It was only an exhibition game, but people had paid to get into the building and Maryland was playing so poorly the thought of canceling the season had undoubtedly crossed some minds. Into the locker room trooped the Terrapins. Behind them came Coach Lefty Driesell.

"He walked in," Len Bias said, laughing now at the memory, "and went crazy. He was screaming, hollering and kicking things all over the place. He was so mad, I thought he was going to hit somebody. I was actually scared. I turned to Herman Veal and said, 'Is it like this all the time?' And Herman said, 'Yeah, but he doesn't mean it. He just yells for a while, then we go back and play.'

"I said to myself, 'Leonard, you can handle that. Relax.' "

That was the fall of 1982 and since that time Leonard Kevin Bias has handled just about everything that has come his way at the University of Maryland. He has gone from talented but inconsistent freshman to rising sophomore star to superstar junior.

"Len Bias has a chance to become one of the best players to ever play his position," said Tom Newell, personnel director of the Indiana Pacers. "I don't mean one of the best now, I mean one of the best ever."

There are those who will tell you that Newell is a little bit starry-eyed, but Bias' progress from uncertain high school senior to absolute college all-America as a junior is remarkable. "I always knew I had the ability," said Bias, who does not lack for confidence. "It was just a matter of putting all the things in my game together."

Now, as Maryland prepares to take a 23-10 record into Friday's ACC Tournament opener against Duke, Bias has his game put together as well as almost any player in the country. At 6 feet 8, he has played inside and outside this season, averaging 19.0 points per game, to lead the league. He is shooting 53 percent from the field, quite a statistic considering the fact he has faced at least two men nearly every time he has touched the ball this season.

"There is no one man alive who can stop Lenny Bias," said Adrian Branch, who has given up a lot of his notoriety as a star this season while Bias has blossomed. "If you stop him outside, he'll go inside and kill you because he's so strong. If you double on him inside, he'll go outside and jump over you. No one stops his jump shot."

Newell explains that this way: "He's replaced Newton's theory of gravity with Michael Jordan's theory of gravity -- which is that there is none. He just climbs up there and hangs."

Bias grins when he hears all this. "Sometimes, when I look at pictures of myself, I think, 'How in the world did I get up there?' "

It was not an easy climb.

Bob Wagner, the basketball coach at Northwestern High School, is a no-nonsense, rational man. The Len Bias he first met as a Northwestern sophomore did not excite him that much.

"You could see he was a great athlete," Wagner remembered. "But he was kind of a big baby. He liked to hang out with little kids and a lot of the time he ended up acting just like them. It took him a while to outgrow that sort of thing."

Bias' motivation to grow up came from basketball. As a small boy, the oldest son of James and Lonise Bias, he was like most kids, playing all sports all the time. But by eighth grade, he had grown to 6-4 and thought basketball might be his sport. He went out for his junior high school team -- and got cut.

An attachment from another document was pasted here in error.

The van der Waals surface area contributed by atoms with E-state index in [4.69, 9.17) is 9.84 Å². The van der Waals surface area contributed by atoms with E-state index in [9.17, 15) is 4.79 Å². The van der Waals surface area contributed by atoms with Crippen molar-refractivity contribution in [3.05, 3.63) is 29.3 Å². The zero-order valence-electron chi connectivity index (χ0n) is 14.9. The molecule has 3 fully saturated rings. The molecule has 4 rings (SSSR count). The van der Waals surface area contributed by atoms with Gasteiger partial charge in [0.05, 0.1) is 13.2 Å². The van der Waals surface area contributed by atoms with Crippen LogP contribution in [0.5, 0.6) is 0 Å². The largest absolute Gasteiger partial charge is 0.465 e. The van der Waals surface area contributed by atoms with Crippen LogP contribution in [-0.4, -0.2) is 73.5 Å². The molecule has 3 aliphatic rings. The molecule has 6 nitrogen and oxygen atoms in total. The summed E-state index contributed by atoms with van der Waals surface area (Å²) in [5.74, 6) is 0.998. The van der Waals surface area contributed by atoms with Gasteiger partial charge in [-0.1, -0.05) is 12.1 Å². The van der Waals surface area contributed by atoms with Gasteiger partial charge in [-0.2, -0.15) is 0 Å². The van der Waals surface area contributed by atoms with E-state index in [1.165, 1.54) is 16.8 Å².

"It was one of the big shocks in my life," he said. "I remember going down the steps to look at the list and my name wasn't on it. I couldn't believe it. Right then, I decided I was going to show these people that I could play the game."

Basketball became his passion, the other sports secondary. Bias played recreation league ball that year and by the time he was in ninth grade no one was about to cut him. By the time he was a Northwestern junior, he was Wagner's star and the recruiters were at the door.

"At first, I always thought I'd go to Maryland," he said. "It was only a couple of miles from school and I used to go down there, hang around and play all the time. It just seemed the natural thing to do. But I wanted to visit other places, too."

The visit that affected him most was the one he made to North Carolina State. Bias loved the campus, the Washington area players on the team -- Dereck Whittenburg, Sidney Lowe, Thurl Bailey -- and Coach Jim Valvano. "By the end of the visit, I knew I wanted to go to State," he said. "That's the last thing I told Coach Valvano when I left."

Valvano's smile grows wistful when he remembers the conversation. "Do I remember him saying it? Are you kidding? I remember him hugging me at the airport and saying he was coming. I said, 'Don't tell me that, I'll get too excited.' If we had gotten that kid . . . "

Valvano's voice trailed off. He didn't get Bias largely because his family wanted him to stay near home. It was not because Driesell put on one of his famed recruiting pushes. Driesell wanted Bias, but not the way Valvano did. A lot of people thought Bias was a risk.

"He didn't have a great senior year," Driesell said. "His potential was always there; you could see that the minute he stepped on the court. But you didn't know if he was going to be one of those raw talents that worked out or one that flopped. It was only after he got to Maryland and I realized how hard he was willing to work that I began to believe he could be a great player."

Driesell gives a lot of credit to Wagner for the mature, willing-to-work freshman who arrived at Maryland. Early in Bias' senior season, when the pressure of making a college decision was bothering him, his grades slipped badly. Wagner benched him for two weeks.